* More connected devices = higher chances of attacks
* Budget cuts in companies compromises security
* Security departments more complex, less effective
2016 saw some of the biggest and most dangerous hacks and cyber security leaks, resulting in more than two billion out of the 2.3 billion internet users around the world being exposed to online offenses and fraud.
Averaging numbers from several reports and studies, including those by the National Cyber Security Alliance, Cisco and others, showed that this number is not about to decrease.
Moreover, throughout 2016, hacking became more “corporate”, according to the Cisco 2017 Annual Cybersecurity Report. Last year saw some of the worst security breaches in history, with a rising number of attacks on big firms and public organisations, including Yahoo, Tumblr and LinkedIn, among others.
As a consequence, the private information of victim users on these websites and apps was leaked. The info included names, email addresses, passwords, phone numbers, banking details and more. For the firms, this led to profit loss and reputational risk.
Despite improving defence technologies and processes, here’s why one should be even more careful this year:
We are more connected
The advent of the Internet of Things (IoT) and the increasing usage of connected gadgets only mean we are more connected than ever. This ultimately allows hackers and cyber criminals more access to our daily and personal lives, making us more of a target.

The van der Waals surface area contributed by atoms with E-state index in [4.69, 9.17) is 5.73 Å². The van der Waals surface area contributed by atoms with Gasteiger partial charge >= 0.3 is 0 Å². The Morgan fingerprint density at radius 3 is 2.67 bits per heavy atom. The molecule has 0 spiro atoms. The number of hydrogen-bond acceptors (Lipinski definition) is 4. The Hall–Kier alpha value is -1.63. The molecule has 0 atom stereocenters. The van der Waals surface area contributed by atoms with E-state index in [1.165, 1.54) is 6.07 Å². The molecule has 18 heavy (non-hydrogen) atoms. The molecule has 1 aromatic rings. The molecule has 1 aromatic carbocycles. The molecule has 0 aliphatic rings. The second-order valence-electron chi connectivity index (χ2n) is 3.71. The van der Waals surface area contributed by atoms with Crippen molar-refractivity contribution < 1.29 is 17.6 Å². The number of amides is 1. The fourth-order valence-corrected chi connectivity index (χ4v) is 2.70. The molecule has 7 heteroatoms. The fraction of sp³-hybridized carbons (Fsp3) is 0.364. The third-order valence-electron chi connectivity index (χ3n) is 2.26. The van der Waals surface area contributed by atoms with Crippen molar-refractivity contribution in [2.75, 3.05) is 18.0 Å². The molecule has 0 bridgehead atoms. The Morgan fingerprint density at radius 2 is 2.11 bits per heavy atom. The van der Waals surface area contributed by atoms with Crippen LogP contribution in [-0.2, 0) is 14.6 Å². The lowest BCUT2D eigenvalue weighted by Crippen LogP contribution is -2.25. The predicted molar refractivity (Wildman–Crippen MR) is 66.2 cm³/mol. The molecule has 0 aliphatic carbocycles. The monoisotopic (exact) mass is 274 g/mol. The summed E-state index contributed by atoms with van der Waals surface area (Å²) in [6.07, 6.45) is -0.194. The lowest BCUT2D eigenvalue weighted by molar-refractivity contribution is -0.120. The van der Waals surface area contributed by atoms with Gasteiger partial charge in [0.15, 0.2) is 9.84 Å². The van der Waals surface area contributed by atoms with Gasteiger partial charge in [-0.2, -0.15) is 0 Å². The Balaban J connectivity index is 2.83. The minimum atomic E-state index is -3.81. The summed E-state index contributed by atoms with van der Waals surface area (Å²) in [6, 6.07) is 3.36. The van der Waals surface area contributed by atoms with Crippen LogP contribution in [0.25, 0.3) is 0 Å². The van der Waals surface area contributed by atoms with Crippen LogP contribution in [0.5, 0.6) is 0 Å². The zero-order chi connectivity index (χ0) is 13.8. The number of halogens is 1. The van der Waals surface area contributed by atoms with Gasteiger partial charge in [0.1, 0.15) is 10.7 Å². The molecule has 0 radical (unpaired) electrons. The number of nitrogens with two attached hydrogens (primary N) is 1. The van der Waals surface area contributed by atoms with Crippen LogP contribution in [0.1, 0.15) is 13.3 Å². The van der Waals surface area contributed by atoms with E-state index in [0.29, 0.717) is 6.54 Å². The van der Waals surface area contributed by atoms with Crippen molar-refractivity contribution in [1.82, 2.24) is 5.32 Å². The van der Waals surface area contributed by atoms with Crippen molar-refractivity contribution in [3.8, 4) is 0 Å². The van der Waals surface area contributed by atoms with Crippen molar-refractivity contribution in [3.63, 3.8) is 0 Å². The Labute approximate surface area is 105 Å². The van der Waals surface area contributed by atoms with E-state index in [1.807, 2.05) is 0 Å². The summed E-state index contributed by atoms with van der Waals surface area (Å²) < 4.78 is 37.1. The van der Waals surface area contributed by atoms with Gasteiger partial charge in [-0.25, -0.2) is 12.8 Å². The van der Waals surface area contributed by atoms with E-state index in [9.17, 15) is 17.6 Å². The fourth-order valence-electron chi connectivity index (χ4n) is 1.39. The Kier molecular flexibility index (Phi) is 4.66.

Budget constraints in many organisations directly threaten their fight against cyber threats, because with slashed budgets come poor compatibility of systems and a lack of trained talent, all of which form some of the biggest barriers to advancing security, according to the Cisco report.
According to Cisco analysts, security departments in many organisations have become too complex, with 65 per cent of them using between six to more than 50 different security products, potentially increasing security ineffectiveness and allowing gaps to arise.
Return of classic attacks
Data shows that cyber criminals are returning to the more “classic” attack vectors, such as adware or email spam, which the latter resurfacing now for the first time in such a big way since 2010 – which unfortunately means such methods have only become more tailored and harder to detect.
Spam represents nearly two-thirds (65 percent) of email attacks, with eight to ten per cent cited as malicious. Global spam volume is rising, often spread by large and thriving botnets, according to Cisco.
There are many good practices individuals can engage in to avoid, as much as possible, a potential hack into their system and data. These include simple yet habitual practices, such as constantly changing passwords, regularly backing up data, separating data and managing passwords, among others.